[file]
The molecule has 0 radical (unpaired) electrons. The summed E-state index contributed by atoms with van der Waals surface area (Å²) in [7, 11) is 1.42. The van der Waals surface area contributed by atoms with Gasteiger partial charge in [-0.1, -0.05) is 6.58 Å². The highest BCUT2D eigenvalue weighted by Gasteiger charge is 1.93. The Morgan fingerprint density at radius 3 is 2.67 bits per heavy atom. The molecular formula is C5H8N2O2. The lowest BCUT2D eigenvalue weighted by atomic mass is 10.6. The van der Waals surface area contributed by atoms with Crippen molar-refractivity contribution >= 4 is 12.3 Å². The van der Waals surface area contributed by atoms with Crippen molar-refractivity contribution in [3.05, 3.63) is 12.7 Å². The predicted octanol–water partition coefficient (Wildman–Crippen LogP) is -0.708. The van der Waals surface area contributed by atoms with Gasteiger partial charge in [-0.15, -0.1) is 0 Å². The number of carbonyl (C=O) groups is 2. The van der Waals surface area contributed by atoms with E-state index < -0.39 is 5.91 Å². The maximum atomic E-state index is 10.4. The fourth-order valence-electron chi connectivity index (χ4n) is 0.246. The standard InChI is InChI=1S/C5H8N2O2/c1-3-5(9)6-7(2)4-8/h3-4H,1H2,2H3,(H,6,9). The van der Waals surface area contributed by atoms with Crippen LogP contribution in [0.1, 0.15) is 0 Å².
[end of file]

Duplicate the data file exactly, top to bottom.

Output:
The molecule has 0 radical (unpaired) electrons. The summed E-state index contributed by atoms with van der Waals surface area (Å²) in [7, 11) is 1.42. The van der Waals surface area contributed by atoms with Gasteiger partial charge in [-0.1, -0.05) is 6.58 Å². The highest BCUT2D eigenvalue weighted by Gasteiger charge is 1.93. The Morgan fingerprint density at radius 3 is 2.67 bits per heavy atom. The molecular formula is C5H8N2O2. The lowest BCUT2D eigenvalue weighted by atomic mass is 10.6. The van der Waals surface area contributed by atoms with Crippen molar-refractivity contribution >= 4 is 12.3 Å². The van der Waals surface area contributed by atoms with Crippen molar-refractivity contribution in [3.05, 3.63) is 12.7 Å². The predicted octanol–water partition coefficient (Wildman–Crippen LogP) is -0.708. The van der Waals surface area contributed by atoms with Gasteiger partial charge in [-0.15, -0.1) is 0 Å². The number of carbonyl (C=O) groups is 2. The van der Waals surface area contributed by atoms with E-state index < -0.39 is 5.91 Å². The maximum atomic E-state index is 10.4. The fourth-order valence-electron chi connectivity index (χ4n) is 0.246. The standard InChI is InChI=1S/C5H8N2O2/c1-3-5(9)6-7(2)4-8/h3-4H,1H2,2H3,(H,6,9). The van der Waals surface area contributed by atoms with Crippen LogP contribution in [0.1, 0.15) is 0 Å².